Dr. Thurston was called as the first director. No choice was ever more fortunate. I will not undertake to recount all that followed in physical development from his administration, except to say that the number of students increased from one hundred to eleven hundred, buildings grew, facilities grew, everything that his hand touched grew, and all the growth was healthy. ” …  “His everpresent cheerfulness was an inspiration, and his patience was an example. There is no subtle mystery about why he was so loved and respected at Cornell, nor why he accomplished so much. His ways were ways of peace, and his achievements were a series of creative victories. He was a strong man, so strong that we honor his memory tonight. He has gone, but the influence of his life lives.”  ~ Mr. Wilham Kent, Feb. 8, 1910, at Dedication of the Thurston Plaque ~

Professor Robert H. Thurston, first Director of Sibley School of Mechanical Engineering at Cornell, 1886-1903

Professor Robert H. Thurston, first Director of Sibley School of Mechanical Engineering at Cornell, 1886-1903

Hermon MacNeil’s three years at Cornell (1886-1889) with Professor Robert Henry Thurston shaped the rest of his sixty years of life and his entire career as a sculptor.   After leaving there, MacNeil would eventually return to make four major sculptures for the University. In his will executed after his death, he ordered that all of his professional papers be left to the Cornell University Library (Division of Rare and Manuscript Collections #2425).

Of Robert H. Thurston’s thousands of career accomplishments, perhaps his quietest yet most profound, was his personal praise for Hermon MacNeil‘s sculptural talent and the confidence with which he encouraged Hermon to develop those skills in Europe and the Beaux Arts schools of Paris.

Professor Robert Henry Thurston (1839-1903). Founding Director of the Sibley College School of Engineering of the Cornell University. Thurston hired and mentored Hermon Atkins MacNeil from 1886-89 age 20 to 23 (1886-89) to teach industrial art, drawing, to the engineering students.  A duplicate of this bronze bust and memorial plaque was erected at the American Society of Mechanical Engineers (ASME) office in NYC.  Thurston was the first President of ASME.

Professor Robert Henry Thurston (1839-1903). Founding Director of the Sibley College School of Engineering of the Cornell University. Thurston hired and mentored Hermon Atkins MacNeil from 1886-89 age 20 to 23 (1886-89) to teach industrial art, drawing, to the engineering students. A duplicate of this bronze bust and memorial plaque was erected at the American Society of Mechanical Engineers (ASME) office in NYC. Thurston was the first President of ASME.

In the 1880s, Thurston was a man of vision who became a central pioneer in the developing field of Mechanical Engineering.  He would soon become the first president of the newly organized American Society of Mechanical Engineers (A.S.M.E.). The faculty of Cornell brought him there to start the Sibley College of Engineering. 

The bronze memorial sculpture at the right was a tribute to Thurston who died in 1903. The Cornell University, its Sibley College of Engineering and the Ithaca community conceived, subscribed and and commissioned MacNeil to sculpt this bas-relief in 1908.  A duplicate of this bronze memorial was placed in New York City at the offices of the ASME.  Thurston was the first president of that national engineering society.

In 1886, Hermon MacNeil was a fresh twenty year-old graduate of Boston State Normal Art SchoolMacNeil was then the same age as a certain carpenter named Ezra Cornell when he walked forty-one miles (in 1826) into the town of Ithaca from DeRuyter, New York. Arriving at the crest of Libe Slope (the current location of MacNeil’s statue of him), Cornell could see the town of Ithaca in the valley below.  The place looked so promising as young Ezra could see manufactured goods and commodities being transferred from wagons to steamboats and barges.  University history explains it this way:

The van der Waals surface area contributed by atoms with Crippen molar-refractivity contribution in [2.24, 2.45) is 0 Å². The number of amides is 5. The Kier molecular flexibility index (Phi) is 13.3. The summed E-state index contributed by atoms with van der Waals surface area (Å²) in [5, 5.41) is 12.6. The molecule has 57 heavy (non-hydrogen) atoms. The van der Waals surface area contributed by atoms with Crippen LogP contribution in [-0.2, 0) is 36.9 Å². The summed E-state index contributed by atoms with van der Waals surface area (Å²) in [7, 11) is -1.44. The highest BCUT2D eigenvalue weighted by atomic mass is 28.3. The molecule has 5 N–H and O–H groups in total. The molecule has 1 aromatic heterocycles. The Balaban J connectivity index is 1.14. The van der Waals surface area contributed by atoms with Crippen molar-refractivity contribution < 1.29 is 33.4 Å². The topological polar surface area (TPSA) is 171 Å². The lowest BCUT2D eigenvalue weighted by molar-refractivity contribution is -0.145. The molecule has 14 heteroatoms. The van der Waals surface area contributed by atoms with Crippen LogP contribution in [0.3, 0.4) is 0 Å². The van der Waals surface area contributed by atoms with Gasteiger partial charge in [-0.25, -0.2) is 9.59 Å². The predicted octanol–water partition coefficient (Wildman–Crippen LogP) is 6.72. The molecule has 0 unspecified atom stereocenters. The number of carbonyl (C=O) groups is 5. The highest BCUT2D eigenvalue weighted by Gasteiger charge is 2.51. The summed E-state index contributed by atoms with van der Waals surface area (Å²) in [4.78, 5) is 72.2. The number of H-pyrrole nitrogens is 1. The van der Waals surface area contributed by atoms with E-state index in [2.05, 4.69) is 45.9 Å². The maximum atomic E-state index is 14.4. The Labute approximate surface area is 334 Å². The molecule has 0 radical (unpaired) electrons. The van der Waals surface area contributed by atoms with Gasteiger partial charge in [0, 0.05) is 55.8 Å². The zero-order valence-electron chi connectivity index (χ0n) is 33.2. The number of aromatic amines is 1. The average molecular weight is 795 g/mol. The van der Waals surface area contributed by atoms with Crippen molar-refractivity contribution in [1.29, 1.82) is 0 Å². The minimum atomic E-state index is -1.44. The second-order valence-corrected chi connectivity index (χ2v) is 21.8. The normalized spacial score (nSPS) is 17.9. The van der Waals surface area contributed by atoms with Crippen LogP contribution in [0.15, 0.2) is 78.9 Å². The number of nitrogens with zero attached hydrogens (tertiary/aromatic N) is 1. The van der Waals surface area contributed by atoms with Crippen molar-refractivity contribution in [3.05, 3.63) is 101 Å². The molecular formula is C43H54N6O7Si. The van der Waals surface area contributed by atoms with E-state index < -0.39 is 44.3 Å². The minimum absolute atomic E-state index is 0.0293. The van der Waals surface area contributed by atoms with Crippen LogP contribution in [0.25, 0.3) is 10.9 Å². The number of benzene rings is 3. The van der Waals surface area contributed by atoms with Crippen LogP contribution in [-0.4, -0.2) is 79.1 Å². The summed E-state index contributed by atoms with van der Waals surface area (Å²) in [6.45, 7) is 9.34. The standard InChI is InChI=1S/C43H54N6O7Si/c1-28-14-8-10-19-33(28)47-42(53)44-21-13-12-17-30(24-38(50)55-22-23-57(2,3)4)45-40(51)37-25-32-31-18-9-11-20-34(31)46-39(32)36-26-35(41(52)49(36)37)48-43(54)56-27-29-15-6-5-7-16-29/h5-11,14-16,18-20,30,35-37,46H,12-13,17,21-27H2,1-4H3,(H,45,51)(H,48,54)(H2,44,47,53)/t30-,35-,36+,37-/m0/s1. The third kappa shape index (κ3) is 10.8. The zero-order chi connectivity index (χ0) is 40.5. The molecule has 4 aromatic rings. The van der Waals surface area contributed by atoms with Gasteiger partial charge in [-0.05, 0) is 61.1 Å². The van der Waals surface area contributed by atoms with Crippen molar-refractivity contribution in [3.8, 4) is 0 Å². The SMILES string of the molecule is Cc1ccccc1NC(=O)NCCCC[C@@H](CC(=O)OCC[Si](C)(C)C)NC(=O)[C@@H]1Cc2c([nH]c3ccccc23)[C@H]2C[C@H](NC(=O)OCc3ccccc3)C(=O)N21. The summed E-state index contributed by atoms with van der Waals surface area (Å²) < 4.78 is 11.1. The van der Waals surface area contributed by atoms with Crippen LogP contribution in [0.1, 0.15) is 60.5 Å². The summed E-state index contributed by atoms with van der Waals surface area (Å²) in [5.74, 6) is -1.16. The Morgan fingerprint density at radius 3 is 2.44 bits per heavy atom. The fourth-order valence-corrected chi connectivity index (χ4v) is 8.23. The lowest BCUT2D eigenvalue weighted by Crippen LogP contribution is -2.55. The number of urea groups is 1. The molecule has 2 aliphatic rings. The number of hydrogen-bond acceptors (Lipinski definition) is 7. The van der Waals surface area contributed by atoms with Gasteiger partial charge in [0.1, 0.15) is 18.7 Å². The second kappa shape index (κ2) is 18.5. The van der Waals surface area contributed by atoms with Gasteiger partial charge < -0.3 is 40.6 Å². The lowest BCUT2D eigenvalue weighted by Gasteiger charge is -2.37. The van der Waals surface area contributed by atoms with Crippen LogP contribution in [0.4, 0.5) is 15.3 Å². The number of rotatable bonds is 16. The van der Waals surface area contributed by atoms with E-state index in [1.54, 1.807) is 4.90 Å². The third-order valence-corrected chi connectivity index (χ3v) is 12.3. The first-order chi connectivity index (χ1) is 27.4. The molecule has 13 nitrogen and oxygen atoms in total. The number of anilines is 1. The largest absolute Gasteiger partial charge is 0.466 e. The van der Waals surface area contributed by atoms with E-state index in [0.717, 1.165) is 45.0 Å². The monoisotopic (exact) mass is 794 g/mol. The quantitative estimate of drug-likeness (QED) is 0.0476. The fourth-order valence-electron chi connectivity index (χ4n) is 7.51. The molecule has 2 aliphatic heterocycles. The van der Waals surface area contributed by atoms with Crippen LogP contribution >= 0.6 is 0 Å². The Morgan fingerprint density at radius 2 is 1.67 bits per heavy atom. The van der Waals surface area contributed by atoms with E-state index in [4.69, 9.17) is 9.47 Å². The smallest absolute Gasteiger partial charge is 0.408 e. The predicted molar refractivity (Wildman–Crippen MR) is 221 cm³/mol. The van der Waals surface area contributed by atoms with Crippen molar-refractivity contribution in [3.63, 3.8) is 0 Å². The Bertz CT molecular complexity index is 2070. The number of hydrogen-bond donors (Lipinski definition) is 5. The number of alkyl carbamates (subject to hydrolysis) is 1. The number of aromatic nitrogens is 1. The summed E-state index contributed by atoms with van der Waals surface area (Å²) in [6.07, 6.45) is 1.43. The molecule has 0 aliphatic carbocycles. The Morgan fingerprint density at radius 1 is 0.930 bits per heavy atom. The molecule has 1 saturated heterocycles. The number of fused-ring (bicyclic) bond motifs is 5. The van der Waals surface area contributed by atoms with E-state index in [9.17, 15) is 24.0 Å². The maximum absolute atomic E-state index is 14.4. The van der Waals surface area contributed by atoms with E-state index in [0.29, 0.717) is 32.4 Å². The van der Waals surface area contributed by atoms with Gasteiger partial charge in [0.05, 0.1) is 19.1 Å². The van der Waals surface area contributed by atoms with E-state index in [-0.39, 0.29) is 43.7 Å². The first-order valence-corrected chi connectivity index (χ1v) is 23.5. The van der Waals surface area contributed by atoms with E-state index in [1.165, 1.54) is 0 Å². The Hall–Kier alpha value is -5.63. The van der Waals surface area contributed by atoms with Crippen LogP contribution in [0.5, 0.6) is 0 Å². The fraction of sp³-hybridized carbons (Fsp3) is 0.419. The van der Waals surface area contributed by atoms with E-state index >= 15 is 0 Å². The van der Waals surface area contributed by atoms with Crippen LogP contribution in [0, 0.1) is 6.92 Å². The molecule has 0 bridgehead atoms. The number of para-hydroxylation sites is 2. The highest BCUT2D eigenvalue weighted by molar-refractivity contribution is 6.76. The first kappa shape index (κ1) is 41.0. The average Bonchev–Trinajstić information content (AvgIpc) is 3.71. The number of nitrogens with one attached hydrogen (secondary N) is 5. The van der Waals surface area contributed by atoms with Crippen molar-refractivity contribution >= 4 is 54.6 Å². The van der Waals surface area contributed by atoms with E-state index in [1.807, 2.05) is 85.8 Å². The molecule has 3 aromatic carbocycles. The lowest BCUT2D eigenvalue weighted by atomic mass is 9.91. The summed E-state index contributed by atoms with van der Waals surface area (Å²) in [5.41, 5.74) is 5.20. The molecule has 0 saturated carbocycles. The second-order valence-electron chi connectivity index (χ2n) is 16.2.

At last he had come to a place, Cornell decided —before continuing down the hill, taking a boardinghouse room for the night and finding a carpentry job the next morning— where he could make something of himself.  [ Cornell Engineering: A Tradition of Leadership and Innovation, p. 2. ]

Exactly sixty years later, another twenty year old was brought to Ithaca, this time by Professor Robert Thurston.  MacNeil had just Graduated with first honors from the Boston State Normal Arts School (Massachusetts School of Art).  This talented youth brought skills that Thurston desired all of his engineers to develop (mechanical drawing, drafting, architectural drawing, geometries, modeling and sculpting. 

So Thurston hired Hermon MacNeil as Instructor of Art to teach these skills. The engineer degree required four years of these classes.  Thurston wanted mechanical engineering students to know how to draw and to absorb the visual skills of a true artist.

Stay tuned for more (Part 2) on MacNeil’s first attempts at sculpting at Cornell and Professor Thurston’s vital role in affirming Hermon’s talent and future as a sculptor. 


Nearby or far away, there is no ONE place to go and appreciate this wide range of art pieces. Located in cities from east to west coast, found indoors and out, public and hidden, these creations point us toward the history and values in which our lives as Americans have taken root.

Webmaster: Daniel Neil Leininger ~ HAMacNeil@gmail.com
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Take a Virtual Journey

This website seeks to transport you through miles and years with a few quick clicks of a mouse or keyboard or finger swipes on an iPad.

Perhaps you walk or drive by one of MacNeil's many sculptures daily. Here you can gain awareness of this artist and his works.

For over one hundred years his sculptures have graced our parks, boulevards, and parkways; buildings, memorials, and gardens; campuses, capitols, and civic centers; museums, coinage, and private collections.

Maybe there are some near you!


WE DESIRE YOUR DIGITAL PHOTOS of MacNeil's work! Here's some photo suggestions:
1. Take digital photos of the entire work from several angles, including the surroundings.
2. Take close up photos of details that capture your imagination.
3. Look for MacNeil's signature, often on bronze works. Photograph it too! See examples above.
4. Please, include a photo of yourself and/or those with you standing beside the work.
5. Add your comments or a blog of your adventure. It adds personal interest for viewers.
6. Send photos to HAMacNeil@gmail.com Contact me there with any questions. ~~ Webmaster